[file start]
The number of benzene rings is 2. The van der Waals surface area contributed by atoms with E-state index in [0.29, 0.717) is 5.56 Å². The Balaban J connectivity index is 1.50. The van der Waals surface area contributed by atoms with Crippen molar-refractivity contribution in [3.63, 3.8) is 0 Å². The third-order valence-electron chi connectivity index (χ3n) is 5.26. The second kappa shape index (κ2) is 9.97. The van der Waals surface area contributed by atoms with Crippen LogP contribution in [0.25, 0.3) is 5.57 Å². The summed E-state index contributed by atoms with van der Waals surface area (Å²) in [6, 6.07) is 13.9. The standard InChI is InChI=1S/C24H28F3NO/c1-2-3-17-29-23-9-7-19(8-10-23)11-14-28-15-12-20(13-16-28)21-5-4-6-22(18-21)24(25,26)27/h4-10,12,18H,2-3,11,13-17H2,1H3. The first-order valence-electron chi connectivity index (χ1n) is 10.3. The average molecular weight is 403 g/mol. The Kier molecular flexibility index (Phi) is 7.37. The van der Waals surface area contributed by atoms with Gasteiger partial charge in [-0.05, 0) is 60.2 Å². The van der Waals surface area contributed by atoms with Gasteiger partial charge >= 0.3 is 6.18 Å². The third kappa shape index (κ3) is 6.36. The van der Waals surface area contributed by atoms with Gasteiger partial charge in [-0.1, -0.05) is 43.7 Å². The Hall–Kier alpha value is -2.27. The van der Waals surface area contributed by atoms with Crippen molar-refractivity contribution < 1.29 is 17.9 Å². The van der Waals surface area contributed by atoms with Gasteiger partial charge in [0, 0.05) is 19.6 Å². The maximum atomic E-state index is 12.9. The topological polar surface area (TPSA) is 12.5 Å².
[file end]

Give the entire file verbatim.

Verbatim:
The number of benzene rings is 2. The van der Waals surface area contributed by atoms with E-state index in [0.29, 0.717) is 5.56 Å². The Balaban J connectivity index is 1.50. The van der Waals surface area contributed by atoms with Crippen molar-refractivity contribution in [3.63, 3.8) is 0 Å². The third-order valence-electron chi connectivity index (χ3n) is 5.26. The second kappa shape index (κ2) is 9.97. The van der Waals surface area contributed by atoms with Crippen LogP contribution in [0.25, 0.3) is 5.57 Å². The summed E-state index contributed by atoms with van der Waals surface area (Å²) in [6, 6.07) is 13.9. The standard InChI is InChI=1S/C24H28F3NO/c1-2-3-17-29-23-9-7-19(8-10-23)11-14-28-15-12-20(13-16-28)21-5-4-6-22(18-21)24(25,26)27/h4-10,12,18H,2-3,11,13-17H2,1H3. The first-order valence-electron chi connectivity index (χ1n) is 10.3. The average molecular weight is 403 g/mol. The Kier molecular flexibility index (Phi) is 7.37. The van der Waals surface area contributed by atoms with Gasteiger partial charge in [-0.05, 0) is 60.2 Å². The van der Waals surface area contributed by atoms with Gasteiger partial charge >= 0.3 is 6.18 Å². The third kappa shape index (κ3) is 6.36. The van der Waals surface area contributed by atoms with Gasteiger partial charge in [-0.1, -0.05) is 43.7 Å². The Hall–Kier alpha value is -2.27. The van der Waals surface area contributed by atoms with Crippen molar-refractivity contribution < 1.29 is 17.9 Å². The van der Waals surface area contributed by atoms with Gasteiger partial charge in [0, 0.05) is 19.6 Å². The maximum atomic E-state index is 12.9. The topological polar surface area (TPSA) is 12.5 Å².